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Editorial: Local bodies making up for Japan gov't delay in responding to coronavirus

A host of local governments across Japan are actively working out their own measures and making media announcements as they scramble to respond to the novel coronavirus pandemic and its fallout on the regional economy.

While the national government is required to indicate basic principles for crisis management, local governments actually have many roles to play. The state should flexibly adopt local bodies' measures that are full of ingenuity and insight and build a constructive relationship with them.

In tackling the coronavirus crisis, local authorities appeared to have gotten ahead of the national government in mapping out a series of countermeasures.

The government of Hokkaido, Japan's northernmost prefecture, heralded the move to ask residents to refrain from going out at the end of February to prevent the spread of the coronavirus. The Tokyo Metropolitan Government devised a system to pay what it calls "cooperation money" to businesses that have temporarily shut down in response to the capital's request. The government of Osaka Prefecture in western Japan was also quick to make it a basic rule to accommodate coronavirus carries with mild symptoms at hotels.

In the meantime, there was some confusion between the national and local governments in the process of issuing a state of emergency. The epitome of such conflicts was the one between the central and Tokyo governments over which businesses to request temporary closures to, which resulted in a waste of time.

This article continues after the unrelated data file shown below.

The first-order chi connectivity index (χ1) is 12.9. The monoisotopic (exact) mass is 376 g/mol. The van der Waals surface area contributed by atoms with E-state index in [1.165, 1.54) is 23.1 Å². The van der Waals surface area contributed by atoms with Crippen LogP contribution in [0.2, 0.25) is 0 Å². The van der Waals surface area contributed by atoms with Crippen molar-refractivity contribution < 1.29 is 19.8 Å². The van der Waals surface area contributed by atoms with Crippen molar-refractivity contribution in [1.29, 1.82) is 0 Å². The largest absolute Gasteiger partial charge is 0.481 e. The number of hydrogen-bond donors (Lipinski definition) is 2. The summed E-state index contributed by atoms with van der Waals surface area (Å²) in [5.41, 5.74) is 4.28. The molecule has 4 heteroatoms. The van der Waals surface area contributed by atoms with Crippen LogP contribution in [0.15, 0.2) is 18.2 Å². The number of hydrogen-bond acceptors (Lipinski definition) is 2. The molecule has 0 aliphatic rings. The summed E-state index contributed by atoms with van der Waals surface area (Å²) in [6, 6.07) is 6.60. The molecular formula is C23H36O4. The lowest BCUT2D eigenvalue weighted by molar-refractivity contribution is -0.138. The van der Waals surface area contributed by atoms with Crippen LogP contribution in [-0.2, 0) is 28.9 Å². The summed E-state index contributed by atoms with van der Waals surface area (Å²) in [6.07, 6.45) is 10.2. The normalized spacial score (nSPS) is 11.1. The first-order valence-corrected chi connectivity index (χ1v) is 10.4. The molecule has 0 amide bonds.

Under the revised special measures law on new types of influenza and other infectious diseases, the central government is supposed to put together a basic plan and leave its operation to prefectural governors in principle. In reality, however, it is sometimes unclear who holds the ultimate authority, or there are cases where the law's provisions do not match the actual state of affairs. It will be necessary to review the arrangement down the road.

That said, we cannot support discussions that are aimed at unnecessarily beefing up state control.

In spite of these unprecedented circumstances, local governments have been responding to them in a relatively flexible manner. While the national government has adamantly refused to pay compensation to businesses that complied with temporary closure requests, the cooperation money system devised by the Tokyo government was adopted by many other prefectures. Just when the state was lagging behind in conducting polymerase chain reaction (PCR) tests, the governments of Wakayama Prefecture in western Japan and Yamagata Prefecture to the north aggressively implemented PCR testing on residents.

Behind the swift moves lie the prefectural governments' proximity to local residents in grasping their specific needs and flexibly addressing them. Central government ministries and agencies, on the other hand, are plagued by red tape and rigidity.

As decentralization of power has progressed, local bodies have undertaken a wide range of practical tasks. Amid the outbreak, many heads of local governments have been explaining the situation to their residents in their own words. It can be said that this reflects the narrowing gap between the central and local governments in their comprehensive capacity.

Certainly, there are limits to what local bodies can do on their own in managing a crisis. There are concerns over the central government leaving the responsibility entirely to local bodies, or local government chiefs prioritizing their regional interests. There will be an increasing number of cases that require coordination by the central government over issues where conflict of interest arises in regions.

Yet it is of great significance that the diversity of local bodies is now working positively in this time of emergency. The central government should respect the roles of local governments and try to maintain good communication with them.

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